She’d already packed. Emmett was meeting her at the coffee shop located just before the airport. They’d share pie, like they had on their first date, and then she’d show him the tickets and they’d park in long-term and board the plane. She was doing her best not to think about how small the plane would be. A new airline that catered to short flights had offered her two tickets in exchange for promo. At the time, she hadn’t had a destination in mind, but this worked perfectly. As long as the plane does, too. A short bus ride would take them to a ferry, which would bring them to their final destination, Get Lost Lodge. Set a goal, make a plan, achieve success.

Her phone buzzed through the Bluetooth as she drove in the direction of the airport. Don’t say you’re going to be late, Emmett. As a lead advertising exec, he often worked long hours, including weekends and nights.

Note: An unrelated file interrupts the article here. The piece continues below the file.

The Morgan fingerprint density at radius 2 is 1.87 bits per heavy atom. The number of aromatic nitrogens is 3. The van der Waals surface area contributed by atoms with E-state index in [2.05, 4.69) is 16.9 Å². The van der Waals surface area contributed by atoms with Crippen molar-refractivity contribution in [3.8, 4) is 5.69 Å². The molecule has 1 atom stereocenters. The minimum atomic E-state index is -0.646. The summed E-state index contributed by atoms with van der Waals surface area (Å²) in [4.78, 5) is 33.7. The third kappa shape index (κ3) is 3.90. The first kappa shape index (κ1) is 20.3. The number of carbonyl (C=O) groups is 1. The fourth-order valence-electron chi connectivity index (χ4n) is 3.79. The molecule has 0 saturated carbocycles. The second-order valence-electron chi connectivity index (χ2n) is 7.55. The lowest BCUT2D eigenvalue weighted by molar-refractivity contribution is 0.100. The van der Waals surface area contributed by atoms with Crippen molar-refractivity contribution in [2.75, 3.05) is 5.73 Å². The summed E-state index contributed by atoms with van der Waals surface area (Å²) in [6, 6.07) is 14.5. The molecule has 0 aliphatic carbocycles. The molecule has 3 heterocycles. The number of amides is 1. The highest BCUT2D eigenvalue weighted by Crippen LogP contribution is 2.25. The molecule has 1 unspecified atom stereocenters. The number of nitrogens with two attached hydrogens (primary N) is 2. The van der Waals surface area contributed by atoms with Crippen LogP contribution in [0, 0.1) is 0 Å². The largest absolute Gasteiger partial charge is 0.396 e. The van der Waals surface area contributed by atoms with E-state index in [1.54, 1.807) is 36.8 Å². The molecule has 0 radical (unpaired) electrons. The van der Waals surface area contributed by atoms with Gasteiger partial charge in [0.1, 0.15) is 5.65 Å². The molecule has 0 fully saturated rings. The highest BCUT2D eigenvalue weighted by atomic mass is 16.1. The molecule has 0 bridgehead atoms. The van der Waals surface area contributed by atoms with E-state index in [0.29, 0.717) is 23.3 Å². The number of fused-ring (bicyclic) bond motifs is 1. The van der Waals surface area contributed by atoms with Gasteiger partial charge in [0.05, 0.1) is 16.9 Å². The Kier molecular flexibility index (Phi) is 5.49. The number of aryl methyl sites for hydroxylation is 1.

She pressed ACCEPT on her steering wheel, hoping this time it worked. Her car often glitched in the electronics department.

“Hey,” Rylee’s voice said through the speakers, just a hint of static punctuating the word. Best friends for half a decade, they knew the best and worst about each other. They’d both come a long way since working at a little boutique hotel in Great Falls, Rylee as a line cook and Presley as a bellhop. There’d been an almost instant connection that couldn’t be contained to only working hours.

“Hey. I’m on my way. My stomach won’t settle down.”

“I know you have everything because you’re you, but are you sure you’re ready for this?”